ELLSWORTH, Maine — A “vast rivalry” within the industry, fragmentation among its support organizations, and insufficiencies in distribution and marketing all are among issues that need to be addressed to make Maine’s lobster industry more economically sustainable, according to a consultant group’s report.
A task force established last fall by Gov. John Baldacci to plan ahead for the industry’s future will consider these issues and the report’s recommendations when it meets July 1 in Hallowell. The report was issued June 8 by The Moseley Group, which the state hired in February to assist the task force in developing a strategic plan for Maine’s iconic $235 million lobster fishing industry.
Ron Philips, president of Wiscasset-based Coastal Enterprises Inc. and chairman of the task force, said Thursday that how to significantly boost promotion of the state’s signature seafood product likely will be the top recommendation from the task force when it meets next week.
“There has to be some renewed investment in how the Maine industry is marketed,” he said.
This likely will cost money, according to Philips. He said that, during its deliberations so far, the task force has considered what other states and marketing organizations have done for other seafood fisheries around the world.
According to task force members, the Alaska Seafood Council, which has a budget of $18 million to $20 million, has been considered a model by the task force. By contrast, the Maine Lobster Promotion Council has an annual budget of $400,000. Whatever additional money might be invested in marketing could result in higher financial returns down the road, task force members said.
Philips said that considering the state of the economy, such a marketing boost might not be easy to come by right away.
“How that happens will be a challenge,” he said.
The Moseley Group report indicates that greater cohesion within the industry and within its research and marketing support network would enhance the effectiveness of any renewed marketing efforts.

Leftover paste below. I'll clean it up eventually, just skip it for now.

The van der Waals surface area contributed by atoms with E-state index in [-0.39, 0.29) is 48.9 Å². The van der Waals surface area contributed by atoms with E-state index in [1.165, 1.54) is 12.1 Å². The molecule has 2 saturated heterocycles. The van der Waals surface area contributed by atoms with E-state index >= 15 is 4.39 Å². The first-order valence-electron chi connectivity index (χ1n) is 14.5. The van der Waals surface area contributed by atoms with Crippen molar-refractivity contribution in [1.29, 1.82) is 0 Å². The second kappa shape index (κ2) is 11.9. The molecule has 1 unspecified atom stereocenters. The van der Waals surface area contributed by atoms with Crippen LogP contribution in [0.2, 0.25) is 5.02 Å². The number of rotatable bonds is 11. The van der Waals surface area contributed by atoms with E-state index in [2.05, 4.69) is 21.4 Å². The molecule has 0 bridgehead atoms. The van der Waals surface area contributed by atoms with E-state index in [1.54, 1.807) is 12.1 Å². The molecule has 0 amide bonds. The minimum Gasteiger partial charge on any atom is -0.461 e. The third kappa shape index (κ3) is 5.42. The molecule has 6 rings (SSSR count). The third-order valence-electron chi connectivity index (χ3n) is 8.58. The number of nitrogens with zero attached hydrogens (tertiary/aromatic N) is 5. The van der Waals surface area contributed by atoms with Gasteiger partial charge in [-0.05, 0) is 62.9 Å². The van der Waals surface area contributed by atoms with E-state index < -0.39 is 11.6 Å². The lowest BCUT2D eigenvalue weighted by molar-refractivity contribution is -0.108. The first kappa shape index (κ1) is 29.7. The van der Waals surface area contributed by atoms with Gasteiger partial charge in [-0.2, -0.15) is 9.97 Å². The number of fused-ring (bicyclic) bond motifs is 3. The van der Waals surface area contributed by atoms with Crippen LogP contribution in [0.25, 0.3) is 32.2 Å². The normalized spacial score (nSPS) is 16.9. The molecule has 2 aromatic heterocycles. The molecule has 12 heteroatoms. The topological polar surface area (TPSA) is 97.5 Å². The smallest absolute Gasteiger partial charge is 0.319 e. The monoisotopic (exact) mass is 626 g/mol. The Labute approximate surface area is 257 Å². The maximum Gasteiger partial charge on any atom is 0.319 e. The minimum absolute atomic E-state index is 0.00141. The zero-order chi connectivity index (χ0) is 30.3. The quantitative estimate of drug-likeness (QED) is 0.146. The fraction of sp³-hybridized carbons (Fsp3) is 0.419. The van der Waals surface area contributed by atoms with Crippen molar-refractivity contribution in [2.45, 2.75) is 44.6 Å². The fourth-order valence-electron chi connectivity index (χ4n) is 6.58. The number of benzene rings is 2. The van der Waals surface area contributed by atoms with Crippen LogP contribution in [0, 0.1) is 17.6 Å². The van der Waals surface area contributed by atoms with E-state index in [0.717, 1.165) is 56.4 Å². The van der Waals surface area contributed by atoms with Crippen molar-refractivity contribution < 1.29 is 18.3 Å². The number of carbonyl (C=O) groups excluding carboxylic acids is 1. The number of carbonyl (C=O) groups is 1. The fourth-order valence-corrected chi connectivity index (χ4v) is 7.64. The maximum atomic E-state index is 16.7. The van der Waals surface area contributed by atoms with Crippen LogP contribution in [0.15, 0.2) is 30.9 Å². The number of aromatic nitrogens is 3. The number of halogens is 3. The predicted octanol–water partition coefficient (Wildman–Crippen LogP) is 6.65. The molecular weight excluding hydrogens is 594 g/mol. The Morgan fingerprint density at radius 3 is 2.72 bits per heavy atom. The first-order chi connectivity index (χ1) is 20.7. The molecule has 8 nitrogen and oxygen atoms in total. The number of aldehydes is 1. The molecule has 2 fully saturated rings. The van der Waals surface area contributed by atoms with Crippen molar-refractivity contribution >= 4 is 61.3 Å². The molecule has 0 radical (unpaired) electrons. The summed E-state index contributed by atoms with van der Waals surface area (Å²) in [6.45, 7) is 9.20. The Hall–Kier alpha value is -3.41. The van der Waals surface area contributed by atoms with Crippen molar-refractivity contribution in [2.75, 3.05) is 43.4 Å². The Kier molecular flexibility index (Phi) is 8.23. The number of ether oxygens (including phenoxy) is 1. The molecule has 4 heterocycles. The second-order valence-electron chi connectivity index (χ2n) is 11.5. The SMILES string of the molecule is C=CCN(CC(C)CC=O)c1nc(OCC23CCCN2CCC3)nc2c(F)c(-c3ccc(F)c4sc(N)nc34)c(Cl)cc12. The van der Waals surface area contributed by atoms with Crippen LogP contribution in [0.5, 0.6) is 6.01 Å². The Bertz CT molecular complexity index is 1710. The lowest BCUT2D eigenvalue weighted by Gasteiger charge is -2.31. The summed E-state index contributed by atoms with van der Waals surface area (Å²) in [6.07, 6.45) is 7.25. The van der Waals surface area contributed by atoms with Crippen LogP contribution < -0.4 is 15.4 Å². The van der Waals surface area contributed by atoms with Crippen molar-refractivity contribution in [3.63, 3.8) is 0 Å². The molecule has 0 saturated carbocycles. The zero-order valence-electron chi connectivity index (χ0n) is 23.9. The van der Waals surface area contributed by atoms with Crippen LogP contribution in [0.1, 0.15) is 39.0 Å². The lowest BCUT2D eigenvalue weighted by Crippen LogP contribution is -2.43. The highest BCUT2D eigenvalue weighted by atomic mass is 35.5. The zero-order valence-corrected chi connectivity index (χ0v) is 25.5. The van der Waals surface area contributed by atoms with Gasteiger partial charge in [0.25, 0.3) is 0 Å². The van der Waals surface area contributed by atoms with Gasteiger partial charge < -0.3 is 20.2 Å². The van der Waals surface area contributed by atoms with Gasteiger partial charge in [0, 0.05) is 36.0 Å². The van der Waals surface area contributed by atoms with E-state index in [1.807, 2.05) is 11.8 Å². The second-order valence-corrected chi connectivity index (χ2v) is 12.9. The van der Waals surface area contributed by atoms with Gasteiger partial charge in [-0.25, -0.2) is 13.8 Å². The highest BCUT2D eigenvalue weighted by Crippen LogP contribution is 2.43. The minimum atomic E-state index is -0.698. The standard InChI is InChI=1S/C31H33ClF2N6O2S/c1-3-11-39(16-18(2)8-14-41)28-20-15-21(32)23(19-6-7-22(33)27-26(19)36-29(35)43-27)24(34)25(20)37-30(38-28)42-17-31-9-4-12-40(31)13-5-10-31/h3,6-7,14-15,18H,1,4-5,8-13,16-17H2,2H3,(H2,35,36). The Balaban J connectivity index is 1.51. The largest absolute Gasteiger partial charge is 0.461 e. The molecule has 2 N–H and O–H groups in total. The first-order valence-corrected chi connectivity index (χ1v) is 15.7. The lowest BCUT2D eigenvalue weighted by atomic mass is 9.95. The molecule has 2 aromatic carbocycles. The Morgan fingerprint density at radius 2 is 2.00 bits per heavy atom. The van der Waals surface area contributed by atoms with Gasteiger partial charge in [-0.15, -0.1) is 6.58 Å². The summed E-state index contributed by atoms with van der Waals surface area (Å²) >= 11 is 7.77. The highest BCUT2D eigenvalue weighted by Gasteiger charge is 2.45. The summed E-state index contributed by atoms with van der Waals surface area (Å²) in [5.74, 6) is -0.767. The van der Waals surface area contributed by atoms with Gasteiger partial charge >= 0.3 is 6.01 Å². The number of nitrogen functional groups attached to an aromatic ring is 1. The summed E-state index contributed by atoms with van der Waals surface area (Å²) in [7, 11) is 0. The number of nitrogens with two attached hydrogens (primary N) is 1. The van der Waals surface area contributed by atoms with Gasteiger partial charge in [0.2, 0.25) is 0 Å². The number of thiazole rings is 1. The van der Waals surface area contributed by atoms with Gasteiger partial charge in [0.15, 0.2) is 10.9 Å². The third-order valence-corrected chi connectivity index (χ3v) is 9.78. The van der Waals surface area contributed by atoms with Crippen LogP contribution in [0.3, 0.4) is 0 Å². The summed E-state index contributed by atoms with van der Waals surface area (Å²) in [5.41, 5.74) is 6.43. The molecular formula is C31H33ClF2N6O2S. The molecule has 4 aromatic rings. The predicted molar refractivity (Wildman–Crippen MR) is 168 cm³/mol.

“But this opportunity is hindered by the vast rivalry among [the industry’s] constituents, caused by current market forces,” the consultants write in the report’s executive summary. “As these forces squeeze profitability out of the industry, constituents become rivalrous in seeking to maintain their slice of the pie.”
For example, many harvesters believe dealers work together to artificially set prices fishermen get for their catch, while there is little understanding in general that dealers serve as the industry’s marketing arm, according to the report.
Dana Dow, a task force member and former state senator, said Thursday he thinks “rivalry” is too strong a term. He said the differences that exist among fishermen, dealers and processors are more a result of a lack of familiarity with each other’s businesses.
“I don’t think they understand how each other work,” Dow said. “The rivalries that exist are with other products. We’ve got to do a better job of marketing ours.”
He said that, with better overall understanding of the supply and marketing chain, he thinks there can be better cohesion within the industry. He also said that better indoor lobster storage facilities in Maine could help make the supply of lobster coming out of the state more consistent year round, and reduce the effect of the sup-ply glut that accompanies the busy lobstering season each fall.
Dane Somers, a task force member and executive director of the Maine Lobster Promotion Council, said Thursday that all levels of the industry need to have a better understanding of what the end customers want and to work together better to provide it. Restaurants want better consistency in supply and pricing, he said, while consumer demands are always evolving. Being responsive to those needs, he said, will add value to the industry.
“We could do a lot more,” Somers said. “When you work together, good things happen.”
Maine’s multiple research and marketing organizations may not have the same kind of rivalries, but they compete for limited funding and overlap in their efforts, according to the report.
“The industry stands to realize greater profits with all the constituents pulling in the same direction,” the consultants wrote. “Where possible, we recommend the consolidation of these entities into a single organization called the Maine Lobster Institute that would manage and direct research and marketing efforts for the entire Maine lobster industry.”
The report also calls for improved handling methods to reduce the amount of lobster that has to be discarded after it is harvested but before it reaches consumers. As much as 20 percent of harvested lobsters have to be discarded during the distribution process, which can result in as much as $50 million in industry losses, the re-port indicates.
The task force meeting will be held from 1 to 3 p.m. Wednesday, July 1, at the Natural Resources Service Center at 6 Beech St. in Hallowell, according to information posted on the Maine Department of Marine Resources Web site.